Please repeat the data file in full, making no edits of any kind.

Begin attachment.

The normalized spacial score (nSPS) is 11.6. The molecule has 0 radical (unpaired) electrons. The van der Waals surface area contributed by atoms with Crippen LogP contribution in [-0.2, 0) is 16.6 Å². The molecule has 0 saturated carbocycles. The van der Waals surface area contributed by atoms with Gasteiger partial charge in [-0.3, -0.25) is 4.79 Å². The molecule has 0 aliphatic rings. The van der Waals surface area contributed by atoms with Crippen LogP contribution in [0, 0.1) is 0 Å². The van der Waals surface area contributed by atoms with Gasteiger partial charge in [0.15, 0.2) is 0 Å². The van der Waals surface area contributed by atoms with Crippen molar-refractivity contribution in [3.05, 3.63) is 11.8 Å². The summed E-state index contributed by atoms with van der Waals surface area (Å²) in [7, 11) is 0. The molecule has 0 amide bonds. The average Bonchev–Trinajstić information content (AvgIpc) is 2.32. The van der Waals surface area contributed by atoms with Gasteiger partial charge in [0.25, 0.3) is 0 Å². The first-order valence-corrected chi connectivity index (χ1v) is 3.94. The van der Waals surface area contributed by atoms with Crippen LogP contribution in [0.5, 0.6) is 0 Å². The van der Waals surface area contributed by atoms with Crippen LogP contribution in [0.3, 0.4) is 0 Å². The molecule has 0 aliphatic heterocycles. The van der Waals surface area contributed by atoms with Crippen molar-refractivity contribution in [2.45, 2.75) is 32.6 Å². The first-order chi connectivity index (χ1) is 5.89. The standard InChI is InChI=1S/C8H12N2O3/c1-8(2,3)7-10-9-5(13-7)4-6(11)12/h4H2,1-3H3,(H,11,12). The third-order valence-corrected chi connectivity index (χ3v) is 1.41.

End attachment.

The normalized spacial score (nSPS) is 11.6. The molecule has 0 radical (unpaired) electrons. The van der Waals surface area contributed by atoms with Crippen LogP contribution in [-0.2, 0) is 16.6 Å². The molecule has 0 saturated carbocycles. The van der Waals surface area contributed by atoms with Gasteiger partial charge in [-0.3, -0.25) is 4.79 Å². The molecule has 0 aliphatic rings. The van der Waals surface area contributed by atoms with Crippen LogP contribution in [0, 0.1) is 0 Å². The van der Waals surface area contributed by atoms with Gasteiger partial charge in [0.15, 0.2) is 0 Å². The van der Waals surface area contributed by atoms with Crippen molar-refractivity contribution in [3.05, 3.63) is 11.8 Å². The summed E-state index contributed by atoms with van der Waals surface area (Å²) in [7, 11) is 0. The molecule has 0 amide bonds. The average Bonchev–Trinajstić information content (AvgIpc) is 2.32. The van der Waals surface area contributed by atoms with Gasteiger partial charge in [0.25, 0.3) is 0 Å². The first-order valence-corrected chi connectivity index (χ1v) is 3.94. The van der Waals surface area contributed by atoms with Crippen LogP contribution in [0.5, 0.6) is 0 Å². The van der Waals surface area contributed by atoms with Crippen LogP contribution in [0.3, 0.4) is 0 Å². The molecule has 0 aliphatic heterocycles. The van der Waals surface area contributed by atoms with Crippen molar-refractivity contribution in [2.45, 2.75) is 32.6 Å². The first-order chi connectivity index (χ1) is 5.89. The standard InChI is InChI=1S/C8H12N2O3/c1-8(2,3)7-10-9-5(13-7)4-6(11)12/h4H2,1-3H3,(H,11,12). The third-order valence-corrected chi connectivity index (χ3v) is 1.41.